And so it was with Zappa and hippies; he was really trying to effect a change in society as a whole, but while hippies were ostensibly trying to do the same thing, most of them were just a bunch of lazy poseur brats who were merely looking for an excuse to get high and get laid. Zappa had to make it as clear as he could that he did not consider these imposters as people on the same side as him; it was only true eccentrics like him, the "other people" that he refers to in the song "Mother People," that were the true revolutionaries, the ones who could actually pull off what it was he intended to accomplish.

Now that that little rant is over, I can get back to the album. The truth is, as much as I like it, I still don't feel like I like it as much I'm "supposed" to. As thorough an assault on hippies (and by extension, all phonies, poseurs and hangers-on) as it is, it kinda feels to me like the concept runs out of steam midway through. I'm still not sure of the purpose of the whispering control-room voice threatening to erase every Zappa album (as cool as it sounds), since it's kinda difficult for me to figure what some sort of commentary related to censorship has to do with the album concept. I'm also not a fan at all of the closing sound collage, "The Chrome Plated Megaphone of Destiny;" I do think it's amusing that Frank would essentially stick a parody of taking music too seriously onto the end of the album (after asking around, I've found that at least the people I've asked think that the spiel Frank goes off about needing to read "In the Penal Colony" by Franz Kafka is totally tongue in cheek), but making it almost twice as long as anything else on the album was a bit much. I'm also not a particular fan of "Absolutely Free" (the second longest track on here), which aside from the lovely piano introduction is alarmingly dull to my ears (echoing voices saying "Flower power sucks!" notwithstanding), and "The Idiot Bastard Son" doesn't do much for me either.

Now, that might seem like a whole lot of complaining I've given for an album I'm giving a ***** grade, and to a large extent I agree; it's extremely tempting to go back to the beginning and change that ***** to a ****. On the other hand, there are a whole lot of parts to this album that I really love, and furthermore there's just some unexplainable power coming out of this album that I can't help but feel beholden to. It also doesn't hurt, for instance, that not only are there a whole lot of melody snippets strewn throughout this album that I find unbelievably great, but that a lot of the lyrics and spoken passages strike my ears as absurdly perfect even after hearing them a zillion times. Do you have any idea how much giddy joy I get from hearing Frank sing, "I'm completely stoned. I'm hippy and I'm trippy; I'm a gypsy on my own. I'll stay a week and get the crabs and take a bus back home. I'm really just a phony but forgive me 'cause I'm stoned?" Or hearing the spoken voice-over in the same song ("Who Needs the Peace Corps?") say the following?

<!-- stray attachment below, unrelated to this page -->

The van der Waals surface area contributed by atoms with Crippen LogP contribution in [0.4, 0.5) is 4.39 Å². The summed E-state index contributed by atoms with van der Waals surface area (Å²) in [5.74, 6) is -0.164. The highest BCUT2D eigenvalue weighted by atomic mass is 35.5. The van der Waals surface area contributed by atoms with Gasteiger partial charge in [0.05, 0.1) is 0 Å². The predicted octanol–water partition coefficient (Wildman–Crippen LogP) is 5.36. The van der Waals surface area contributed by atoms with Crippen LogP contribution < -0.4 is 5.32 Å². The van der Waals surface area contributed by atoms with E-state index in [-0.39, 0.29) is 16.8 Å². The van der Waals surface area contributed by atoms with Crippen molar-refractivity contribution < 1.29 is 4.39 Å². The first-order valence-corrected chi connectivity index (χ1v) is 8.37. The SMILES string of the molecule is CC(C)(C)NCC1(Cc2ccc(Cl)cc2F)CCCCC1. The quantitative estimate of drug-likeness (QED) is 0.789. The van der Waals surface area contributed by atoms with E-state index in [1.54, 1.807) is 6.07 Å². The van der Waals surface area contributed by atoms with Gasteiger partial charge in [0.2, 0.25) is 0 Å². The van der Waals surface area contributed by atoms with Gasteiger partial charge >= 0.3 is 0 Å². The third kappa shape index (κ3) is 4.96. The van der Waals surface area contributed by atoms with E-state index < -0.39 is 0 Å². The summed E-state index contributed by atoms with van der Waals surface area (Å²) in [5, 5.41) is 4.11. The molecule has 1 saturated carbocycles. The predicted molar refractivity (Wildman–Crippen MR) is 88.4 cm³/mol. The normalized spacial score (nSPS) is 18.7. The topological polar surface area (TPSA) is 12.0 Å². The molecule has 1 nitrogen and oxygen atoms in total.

"First I'll buy some beads, and then a leather band to go around my head; some feathers and bells and a book of Indian lore. I will ask the Chamber of Commerce how to get to Haight Street, and smoke an awful lot of dope. I will wander around barefoot. I will have a psychedelic gleam in my eye at all times. I will love everyone; I will love the police as they kick the shit out of me on the street. I will sleep ... I will, I will go to a house. That's, that's what I'll do; I will go to a house where there's a rock'n'roll band, 'cause the groups all live together, and I will join a rock'n'roll band. I will be their road manager, and I will stay there with them. And I will get the crabs, but I won't care."